A little ahead, the ever cautious Brent Thomas was not happy with Pricey and Wengler’s speed, and waved them to slow down. They went past him too. At the bottom of the hill the unfortunate happened. A car with hazard lights flashing decided to turn right in front of the fast approaching Wengler, who thought the car was slowing to stationary. He smashed into it at 65kms per hour. His tour was over, but with adrenalin pumping and bravery to match, he picked himself up and rode the last 2kms to finish the stage. He was third in the time trial, four minutes behind Chappie and Lightning Lerwill. Amazing really, considering there was a good five minutes spent at the crash site talking to the driver, witnesses and taking pictures of the accident for the insurance company and the police report to follow. He was a mess though. The reality of what happened was dawning on him. His tour was over. It could have been worse.
With the champion out of the Tour, Robertson was now the new race leader. The race though was anyone to take. His lead was marginal. The 100km stage to Amoa Resort from Vaimoana Resort was a matter of tactical manoeuvres for everyone now.
Chappie was the superior rider there but he was riding on his own up front. The “Tassie devil” prefers it that way. The chasing peloton had Price, McKay, Lerwill, Thomas, Gorrie and Robertson n tow. It was working well in the chase. The new race leader did a lot of work up front in the pack, but when he punctured at Gataivai-uta with half the race to go all hell broke loose.
Pricey saw his chance and took off while Robertson attempted to repair his punctured chances. There are protocols in such situations, even in competitive racing – that you do not attack the race leader in a flat tyre situation. Pricey may have known about that unwritten rule, but the race was within his grasp and he is an excitable fellow. Now was his chance. He took off.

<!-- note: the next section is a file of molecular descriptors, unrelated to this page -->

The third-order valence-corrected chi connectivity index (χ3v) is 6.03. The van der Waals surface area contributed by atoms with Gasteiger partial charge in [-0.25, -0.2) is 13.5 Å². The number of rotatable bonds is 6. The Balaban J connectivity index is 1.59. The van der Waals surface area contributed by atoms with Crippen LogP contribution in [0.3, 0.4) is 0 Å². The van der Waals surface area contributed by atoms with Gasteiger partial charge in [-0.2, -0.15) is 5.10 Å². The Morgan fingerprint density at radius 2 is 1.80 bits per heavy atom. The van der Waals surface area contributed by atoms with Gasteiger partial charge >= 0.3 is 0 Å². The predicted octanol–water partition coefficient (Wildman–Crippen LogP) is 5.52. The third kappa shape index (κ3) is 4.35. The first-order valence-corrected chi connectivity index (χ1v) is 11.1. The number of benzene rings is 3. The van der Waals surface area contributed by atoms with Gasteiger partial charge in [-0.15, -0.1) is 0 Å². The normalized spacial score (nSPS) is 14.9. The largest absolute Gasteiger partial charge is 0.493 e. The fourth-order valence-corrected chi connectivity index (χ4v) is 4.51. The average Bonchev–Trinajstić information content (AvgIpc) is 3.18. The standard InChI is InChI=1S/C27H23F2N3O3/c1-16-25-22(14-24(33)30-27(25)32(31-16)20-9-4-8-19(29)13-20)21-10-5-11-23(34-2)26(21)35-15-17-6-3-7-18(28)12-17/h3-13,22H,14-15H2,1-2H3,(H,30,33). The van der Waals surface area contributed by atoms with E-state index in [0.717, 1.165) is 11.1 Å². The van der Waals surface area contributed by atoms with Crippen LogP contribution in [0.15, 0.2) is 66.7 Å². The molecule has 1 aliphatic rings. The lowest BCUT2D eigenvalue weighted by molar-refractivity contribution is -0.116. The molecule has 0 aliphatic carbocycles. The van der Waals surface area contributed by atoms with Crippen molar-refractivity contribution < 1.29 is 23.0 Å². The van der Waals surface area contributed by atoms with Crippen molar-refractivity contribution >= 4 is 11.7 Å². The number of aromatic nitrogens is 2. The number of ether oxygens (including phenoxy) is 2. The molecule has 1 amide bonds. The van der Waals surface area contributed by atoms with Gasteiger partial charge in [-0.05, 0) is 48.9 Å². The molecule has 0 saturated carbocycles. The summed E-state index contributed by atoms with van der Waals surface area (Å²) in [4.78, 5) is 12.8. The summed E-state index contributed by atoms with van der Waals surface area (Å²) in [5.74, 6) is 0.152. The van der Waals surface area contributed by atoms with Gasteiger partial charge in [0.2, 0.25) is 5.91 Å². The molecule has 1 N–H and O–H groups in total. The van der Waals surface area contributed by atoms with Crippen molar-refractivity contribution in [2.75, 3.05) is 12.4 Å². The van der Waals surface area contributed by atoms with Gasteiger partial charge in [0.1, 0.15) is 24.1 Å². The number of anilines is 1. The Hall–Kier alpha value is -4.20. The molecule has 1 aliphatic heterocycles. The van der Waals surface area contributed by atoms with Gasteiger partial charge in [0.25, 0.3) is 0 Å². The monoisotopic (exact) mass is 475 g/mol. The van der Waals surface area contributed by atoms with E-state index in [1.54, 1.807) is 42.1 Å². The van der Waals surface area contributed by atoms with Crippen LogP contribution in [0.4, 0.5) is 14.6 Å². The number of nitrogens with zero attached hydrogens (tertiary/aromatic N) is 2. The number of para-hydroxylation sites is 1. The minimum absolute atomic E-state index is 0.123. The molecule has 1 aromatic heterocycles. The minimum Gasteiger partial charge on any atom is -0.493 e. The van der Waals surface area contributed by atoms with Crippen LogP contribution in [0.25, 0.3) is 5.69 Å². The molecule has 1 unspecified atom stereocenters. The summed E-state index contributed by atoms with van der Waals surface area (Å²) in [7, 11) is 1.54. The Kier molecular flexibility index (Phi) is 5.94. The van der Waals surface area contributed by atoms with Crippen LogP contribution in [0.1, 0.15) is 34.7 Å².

The pack would not have a bar of that. The chase was on to rein in the Wellingtonian. By this time Tour mechanic Dylan Harpour was on the scene and quickly started the repair process of the Victorian’s tube. The elder Wengler also happened on the unfortunate Tim and saw what happened. The switch was made, Grant handed over his bike to Tim and he waited for the puncture to be repaired. Tim was on his replacement saddle to rein back first the peloton and second the runaway Andrew Price.
Meanwhile the Peloton quickly caught up to Pricey, and kept him up at the front to take the head wind for the pack. They kept him there for a while. Tomasi – Thomas’ new race name – firmly and quickly shut down Pricey’s advance, with the help of the rest of the peloton. That slowed up the Peloton enough for Tim to catch up. Pricey was working hard up front, and next thing Tim was alongside the pack. He had caught up.
Tim Robertson crossed the finish line one second behind Chappie and Lerwill in the end. His lead was intact, even with the imposed penalty of 90 seconds for the tyre change. His first championship in Samoa was achieved with a bit of luck, some backroom manouvering by his mates, as well as great riding on his part to be race leader going into the final stage. There was some great racing witnessed on this year’s Tour.